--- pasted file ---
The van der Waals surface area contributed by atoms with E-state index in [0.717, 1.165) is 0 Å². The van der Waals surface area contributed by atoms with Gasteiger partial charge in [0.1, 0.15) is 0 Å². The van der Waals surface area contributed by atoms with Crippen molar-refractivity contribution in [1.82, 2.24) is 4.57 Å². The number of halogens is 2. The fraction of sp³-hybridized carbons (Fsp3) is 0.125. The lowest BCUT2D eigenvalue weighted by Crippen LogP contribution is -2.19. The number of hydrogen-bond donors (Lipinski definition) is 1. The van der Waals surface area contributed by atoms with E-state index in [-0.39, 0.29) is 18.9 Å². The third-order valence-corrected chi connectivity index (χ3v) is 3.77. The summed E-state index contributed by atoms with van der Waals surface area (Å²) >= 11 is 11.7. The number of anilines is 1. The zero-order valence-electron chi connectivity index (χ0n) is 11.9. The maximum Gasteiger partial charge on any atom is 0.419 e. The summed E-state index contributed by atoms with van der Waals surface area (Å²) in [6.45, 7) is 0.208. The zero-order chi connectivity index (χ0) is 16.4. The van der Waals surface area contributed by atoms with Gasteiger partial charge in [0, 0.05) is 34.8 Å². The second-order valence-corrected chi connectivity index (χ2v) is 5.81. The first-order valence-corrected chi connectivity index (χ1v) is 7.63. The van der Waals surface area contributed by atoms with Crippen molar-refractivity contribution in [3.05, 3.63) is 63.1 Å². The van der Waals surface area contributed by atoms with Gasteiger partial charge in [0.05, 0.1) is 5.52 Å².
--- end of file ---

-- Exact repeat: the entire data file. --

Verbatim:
The van der Waals surface area contributed by atoms with E-state index in [0.717, 1.165) is 0 Å². The van der Waals surface area contributed by atoms with Gasteiger partial charge in [0.1, 0.15) is 0 Å². The van der Waals surface area contributed by atoms with Crippen molar-refractivity contribution in [1.82, 2.24) is 4.57 Å². The number of halogens is 2. The fraction of sp³-hybridized carbons (Fsp3) is 0.125. The lowest BCUT2D eigenvalue weighted by Crippen LogP contribution is -2.19. The number of hydrogen-bond donors (Lipinski definition) is 1. The van der Waals surface area contributed by atoms with E-state index in [-0.39, 0.29) is 18.9 Å². The third-order valence-corrected chi connectivity index (χ3v) is 3.77. The summed E-state index contributed by atoms with van der Waals surface area (Å²) >= 11 is 11.7. The number of anilines is 1. The zero-order valence-electron chi connectivity index (χ0n) is 11.9. The maximum Gasteiger partial charge on any atom is 0.419 e. The summed E-state index contributed by atoms with van der Waals surface area (Å²) in [6.45, 7) is 0.208. The zero-order chi connectivity index (χ0) is 16.4. The van der Waals surface area contributed by atoms with Gasteiger partial charge in [0, 0.05) is 34.8 Å². The second-order valence-corrected chi connectivity index (χ2v) is 5.81. The first-order valence-corrected chi connectivity index (χ1v) is 7.63. The van der Waals surface area contributed by atoms with Crippen molar-refractivity contribution in [3.05, 3.63) is 63.1 Å². The van der Waals surface area contributed by atoms with Gasteiger partial charge in [0.05, 0.1) is 5.52 Å².